Good cooking is much easier to master than good food photography. In the world of professional photography it is one of the most difficult subjects to shoot. Professional photographers have a common saying: If you can excel at food photography you can shoot anything. True, many expert food shooters rely on some repulsive trickeries from food stylists: Crisco and food coloring disguised as ice cream. Motor oil for fudge sauce, anyone? Try blowing cigarette smoke through a straw the next time you want to create the illusion of piping hot steam rising from your coq au vin.
So, maybe you’re not a professional photographer yet you photograph everything you eat. Not to be daunted, but certain rules still apply. With a little creativity and planning your point and shoot efforts can win you an audience.Think back to the latest good food photographs you’ve seen. Did the food appeal to you? Did you feel anything rise within you when you looked at the photo? Did it inspire you to cook? Eat? Did it create a visual fantasy about the person eating the food? Did it make you want to jump on the first flight to Spain to discover your favorite among the 32 different types of paella in search of gastronomical titillation? If you answered yes to any of these then ask yourself, why? What was it about the photograph that disrupted your mindless rote of internet surfing to transcend you with a smirk and and a sigh through curious possibilities about eating, or more exciting yet, traveling to eat? Shooting attention-grabbing food photos is accomplished through a few key ground rules. But what makes for the most interesting photos in all genres is storytelling. And food can most definitely tell a story through pictures.
Everyone, it seems, is snapping photos of food these days thanks in part to convenient Iphones and Powershots. This has changed the game…. a little. No disrespect for the pristine, heavily edited food photos of certain culinary magazines whose job is to sell issues, but what we see more of these days is real food being photographed by foodies (for foodies) quick to share their fervency for the perfect high-rise bread recipe to their cosmic response when tasting tortillas served with ground grasshoppers and a side of salt, washed down with tejate at Lacasa Abuela in Oaxaca, Mexico. Whether you’re a food blogger or just a foodie compelled to post photos of your happiness on a plate, try these suggestions for getting noticeable photographs that just may coerce the viewer to bookmark your post and give-a-go at spending hours in the kitchen with your Aunt Thelma’s family recipe. Now that’s a photo story worth telling.
Camera: Any camera will do. Even the IPhone. Check out this fun food photo app for IPhone
Lighting: Available light is the simplest. Use a white poster board to bounce light onto your food. If using a pop up flash, stand back 4-5 ft and zoom in so as not to blast your subject with harsh flash effects. Work lights from the hardware store, the kind with clamps outfitted with a daylight balanced bulb work good. (Set your camera to daylight under the menu settings.) Also, white chinese lanterns create a softbox effect when placed overhead. A common trick among filmmakers.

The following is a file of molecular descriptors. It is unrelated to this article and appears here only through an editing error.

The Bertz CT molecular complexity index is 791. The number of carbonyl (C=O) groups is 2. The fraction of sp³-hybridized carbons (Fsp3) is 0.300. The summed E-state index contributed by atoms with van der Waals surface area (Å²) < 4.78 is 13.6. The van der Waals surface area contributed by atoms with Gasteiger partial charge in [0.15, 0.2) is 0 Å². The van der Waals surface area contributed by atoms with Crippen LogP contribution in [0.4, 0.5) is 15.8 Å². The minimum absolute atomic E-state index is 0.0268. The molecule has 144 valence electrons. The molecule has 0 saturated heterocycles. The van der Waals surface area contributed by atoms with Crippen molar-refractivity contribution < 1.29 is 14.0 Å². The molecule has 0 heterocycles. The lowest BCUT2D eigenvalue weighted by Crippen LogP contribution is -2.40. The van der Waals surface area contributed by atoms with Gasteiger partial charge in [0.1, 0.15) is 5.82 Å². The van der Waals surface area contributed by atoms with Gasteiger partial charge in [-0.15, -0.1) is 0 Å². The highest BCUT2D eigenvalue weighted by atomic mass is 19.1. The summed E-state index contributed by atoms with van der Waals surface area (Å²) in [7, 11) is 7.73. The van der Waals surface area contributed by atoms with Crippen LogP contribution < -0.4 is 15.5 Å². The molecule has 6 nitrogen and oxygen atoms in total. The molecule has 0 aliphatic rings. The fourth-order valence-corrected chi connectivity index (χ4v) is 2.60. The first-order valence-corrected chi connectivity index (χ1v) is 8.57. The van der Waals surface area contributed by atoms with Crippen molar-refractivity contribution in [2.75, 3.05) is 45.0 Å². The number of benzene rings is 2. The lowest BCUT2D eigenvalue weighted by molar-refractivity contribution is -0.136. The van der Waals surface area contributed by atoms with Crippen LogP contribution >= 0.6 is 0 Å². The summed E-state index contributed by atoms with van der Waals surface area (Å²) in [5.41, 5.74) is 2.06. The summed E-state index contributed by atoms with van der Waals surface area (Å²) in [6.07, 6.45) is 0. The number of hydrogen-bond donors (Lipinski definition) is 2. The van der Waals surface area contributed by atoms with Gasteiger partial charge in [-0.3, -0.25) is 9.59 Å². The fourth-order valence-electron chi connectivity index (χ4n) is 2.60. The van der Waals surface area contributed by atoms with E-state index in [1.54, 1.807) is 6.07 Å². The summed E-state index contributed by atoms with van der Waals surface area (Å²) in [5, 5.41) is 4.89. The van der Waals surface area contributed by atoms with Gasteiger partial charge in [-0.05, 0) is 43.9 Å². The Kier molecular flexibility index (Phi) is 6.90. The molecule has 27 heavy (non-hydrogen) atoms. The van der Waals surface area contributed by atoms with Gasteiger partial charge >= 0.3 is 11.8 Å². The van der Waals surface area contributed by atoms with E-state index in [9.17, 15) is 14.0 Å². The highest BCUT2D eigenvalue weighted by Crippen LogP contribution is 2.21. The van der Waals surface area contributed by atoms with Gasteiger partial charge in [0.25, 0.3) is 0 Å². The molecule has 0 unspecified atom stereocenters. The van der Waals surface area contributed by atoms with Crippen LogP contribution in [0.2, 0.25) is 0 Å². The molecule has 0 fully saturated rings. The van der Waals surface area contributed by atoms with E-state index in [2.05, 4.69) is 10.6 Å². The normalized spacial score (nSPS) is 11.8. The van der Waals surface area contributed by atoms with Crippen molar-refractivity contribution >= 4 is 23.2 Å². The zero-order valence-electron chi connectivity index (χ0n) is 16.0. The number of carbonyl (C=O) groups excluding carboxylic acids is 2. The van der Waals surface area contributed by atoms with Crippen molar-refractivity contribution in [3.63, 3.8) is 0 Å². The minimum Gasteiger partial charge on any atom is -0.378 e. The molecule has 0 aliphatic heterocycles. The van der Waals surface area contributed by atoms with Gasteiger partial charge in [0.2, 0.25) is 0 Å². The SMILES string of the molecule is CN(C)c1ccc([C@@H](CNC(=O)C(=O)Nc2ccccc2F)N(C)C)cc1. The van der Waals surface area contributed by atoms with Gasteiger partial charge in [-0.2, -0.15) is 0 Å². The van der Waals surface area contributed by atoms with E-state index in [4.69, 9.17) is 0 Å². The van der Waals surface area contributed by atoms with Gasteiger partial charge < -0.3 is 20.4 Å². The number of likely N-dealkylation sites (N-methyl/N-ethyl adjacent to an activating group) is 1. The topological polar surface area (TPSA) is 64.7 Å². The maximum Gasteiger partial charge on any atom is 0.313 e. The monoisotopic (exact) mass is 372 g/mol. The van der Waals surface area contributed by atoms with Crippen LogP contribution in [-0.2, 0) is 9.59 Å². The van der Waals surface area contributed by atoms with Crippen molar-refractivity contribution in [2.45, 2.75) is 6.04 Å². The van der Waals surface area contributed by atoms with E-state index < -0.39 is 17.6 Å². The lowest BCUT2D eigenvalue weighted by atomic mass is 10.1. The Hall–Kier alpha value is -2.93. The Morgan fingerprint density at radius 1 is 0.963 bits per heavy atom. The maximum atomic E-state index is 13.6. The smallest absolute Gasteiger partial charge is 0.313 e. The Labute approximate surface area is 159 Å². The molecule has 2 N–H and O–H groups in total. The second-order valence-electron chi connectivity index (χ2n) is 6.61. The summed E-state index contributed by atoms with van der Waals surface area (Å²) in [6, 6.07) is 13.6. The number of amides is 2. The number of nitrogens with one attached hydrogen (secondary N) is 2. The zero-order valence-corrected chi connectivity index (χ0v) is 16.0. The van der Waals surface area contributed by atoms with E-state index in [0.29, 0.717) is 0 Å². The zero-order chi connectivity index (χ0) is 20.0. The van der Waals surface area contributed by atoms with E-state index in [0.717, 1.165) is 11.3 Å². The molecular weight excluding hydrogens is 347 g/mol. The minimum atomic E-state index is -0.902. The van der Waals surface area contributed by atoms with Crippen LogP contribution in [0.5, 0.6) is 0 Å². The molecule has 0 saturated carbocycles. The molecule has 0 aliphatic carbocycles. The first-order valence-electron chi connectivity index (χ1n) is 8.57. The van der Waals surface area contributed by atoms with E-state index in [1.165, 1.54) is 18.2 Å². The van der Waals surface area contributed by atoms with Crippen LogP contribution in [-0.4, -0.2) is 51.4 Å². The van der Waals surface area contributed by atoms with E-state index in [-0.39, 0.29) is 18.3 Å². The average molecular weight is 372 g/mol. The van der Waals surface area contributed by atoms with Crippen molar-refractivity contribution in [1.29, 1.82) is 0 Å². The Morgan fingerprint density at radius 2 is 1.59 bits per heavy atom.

Tripod: If using available light it is best to yield to a tripod. This is because the shutter speed is slower with available light. The slower the shutter speed the more sensitive the camera to movement. Worse case scenario– holding your breath sometimes works if you don’t own a tripod.
Angle: Shoot from many different angles, and shoot a lot. Zoom in close to blur the background. If using a semi-pro camera try a wide angle lens at close range to the subject to create interesting perspectives. Avoid monotonous angles to your posts as this bores the viewer. If your last post was an overhead shot make your next post is a profile shot. Sometimes all that’s needed is some creative cropping to create variety.
Environment: Don’t shoot on cluttered countertops, dirty stoves, or harsh reflective surfaces. Do utilize relevant elements in your photo that match your dish such as artisanal platters, rustic cutting boards, vintage tablecloths. Second hand stores are the place to find these gems. Also, borrowing props from friends and family is a great idea. Think of accent foods to place alongside your dish. Making lemon chicken? Slice a lemon in half and place beside your dish for color. Or how about pasta with pesto sauce? Fill a small attractive vase with fresh basil and place in the background. The possibilities are endless. Don’t have an interesting place to shoot? Use colored poster board for a backdrop.
Diptychs Triptychs and Collages: These are one of the most artful ways to tell a visual story. A diptych is two photographs placed side by side as if you’re looking at an open book, or, less commonly seen, two photos, one placed on top of the other. A triptych is a series of three images related to each other by subject matter. This is often used for panoramic effects. Collages are multiple images merged together in columns. This is especially useful for travel photos. Sometimes the outside of the restaurant is just as interesting as the food inside and so collaging the photos together creates a dramatic feel for place. Tip* When merging photos together examine the color, tone, and placement of style and lines, common themes, and repeating shapes to balance the form for a cohesive story.
Build an Internal Visual Library: Study the photographs you love. Pull out photos in magazines and tape on a ‘visual wall’. Shoot without looking through the lens. Create a folder on your computer of your favorite food photos and return to them often for inspiration. Study artful photography, not just food photography. Sometimes creative inspiration can come from a simple moody shot of a desolate landscape.